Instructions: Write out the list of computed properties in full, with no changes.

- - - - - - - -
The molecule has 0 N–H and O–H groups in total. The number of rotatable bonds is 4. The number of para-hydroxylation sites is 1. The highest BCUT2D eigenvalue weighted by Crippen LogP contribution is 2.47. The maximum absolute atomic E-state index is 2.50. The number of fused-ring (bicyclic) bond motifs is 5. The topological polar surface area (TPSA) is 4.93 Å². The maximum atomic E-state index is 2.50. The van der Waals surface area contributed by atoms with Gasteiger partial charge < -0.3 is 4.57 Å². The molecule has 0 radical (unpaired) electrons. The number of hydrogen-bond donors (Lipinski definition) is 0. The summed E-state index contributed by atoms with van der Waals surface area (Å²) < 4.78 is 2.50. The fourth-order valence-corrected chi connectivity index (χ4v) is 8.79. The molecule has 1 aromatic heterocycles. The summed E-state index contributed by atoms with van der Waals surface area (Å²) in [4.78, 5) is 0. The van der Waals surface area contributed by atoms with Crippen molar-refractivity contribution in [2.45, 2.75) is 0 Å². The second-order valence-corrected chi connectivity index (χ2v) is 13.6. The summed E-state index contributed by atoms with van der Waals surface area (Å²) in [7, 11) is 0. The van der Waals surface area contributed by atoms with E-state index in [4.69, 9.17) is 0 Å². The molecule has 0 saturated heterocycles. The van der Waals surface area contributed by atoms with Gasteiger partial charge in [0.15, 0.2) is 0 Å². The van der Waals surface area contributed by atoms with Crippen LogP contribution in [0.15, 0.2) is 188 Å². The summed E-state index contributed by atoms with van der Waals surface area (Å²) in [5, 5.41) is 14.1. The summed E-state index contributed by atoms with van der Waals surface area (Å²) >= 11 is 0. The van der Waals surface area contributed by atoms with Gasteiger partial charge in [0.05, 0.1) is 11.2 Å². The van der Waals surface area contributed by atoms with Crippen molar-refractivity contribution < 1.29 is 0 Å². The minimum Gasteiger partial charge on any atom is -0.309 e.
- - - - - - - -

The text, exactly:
The molecule has 0 N–H and O–H groups in total. The number of rotatable bonds is 4. The number of para-hydroxylation sites is 1. The highest BCUT2D eigenvalue weighted by Crippen LogP contribution is 2.47. The maximum absolute atomic E-state index is 2.50. The number of fused-ring (bicyclic) bond motifs is 5. The topological polar surface area (TPSA) is 4.93 Å². The maximum atomic E-state index is 2.50. The van der Waals surface area contributed by atoms with Gasteiger partial charge < -0.3 is 4.57 Å². The molecule has 0 radical (unpaired) electrons. The number of hydrogen-bond donors (Lipinski definition) is 0. The summed E-state index contributed by atoms with van der Waals surface area (Å²) < 4.78 is 2.50. The fourth-order valence-corrected chi connectivity index (χ4v) is 8.79. The molecule has 1 aromatic heterocycles. The summed E-state index contributed by atoms with van der Waals surface area (Å²) in [4.78, 5) is 0. The van der Waals surface area contributed by atoms with Crippen molar-refractivity contribution in [2.45, 2.75) is 0 Å². The second-order valence-corrected chi connectivity index (χ2v) is 13.6. The summed E-state index contributed by atoms with van der Waals surface area (Å²) in [7, 11) is 0. The van der Waals surface area contributed by atoms with E-state index in [4.69, 9.17) is 0 Å². The molecule has 0 saturated heterocycles. The van der Waals surface area contributed by atoms with Gasteiger partial charge in [0.15, 0.2) is 0 Å². The van der Waals surface area contributed by atoms with Crippen LogP contribution in [0.15, 0.2) is 188 Å². The summed E-state index contributed by atoms with van der Waals surface area (Å²) in [5, 5.41) is 14.1. The summed E-state index contributed by atoms with van der Waals surface area (Å²) >= 11 is 0. The van der Waals surface area contributed by atoms with Gasteiger partial charge in [0.05, 0.1) is 11.2 Å². The van der Waals surface area contributed by atoms with Crippen molar-refractivity contribution < 1.29 is 0 Å². The minimum Gasteiger partial charge on any atom is -0.309 e.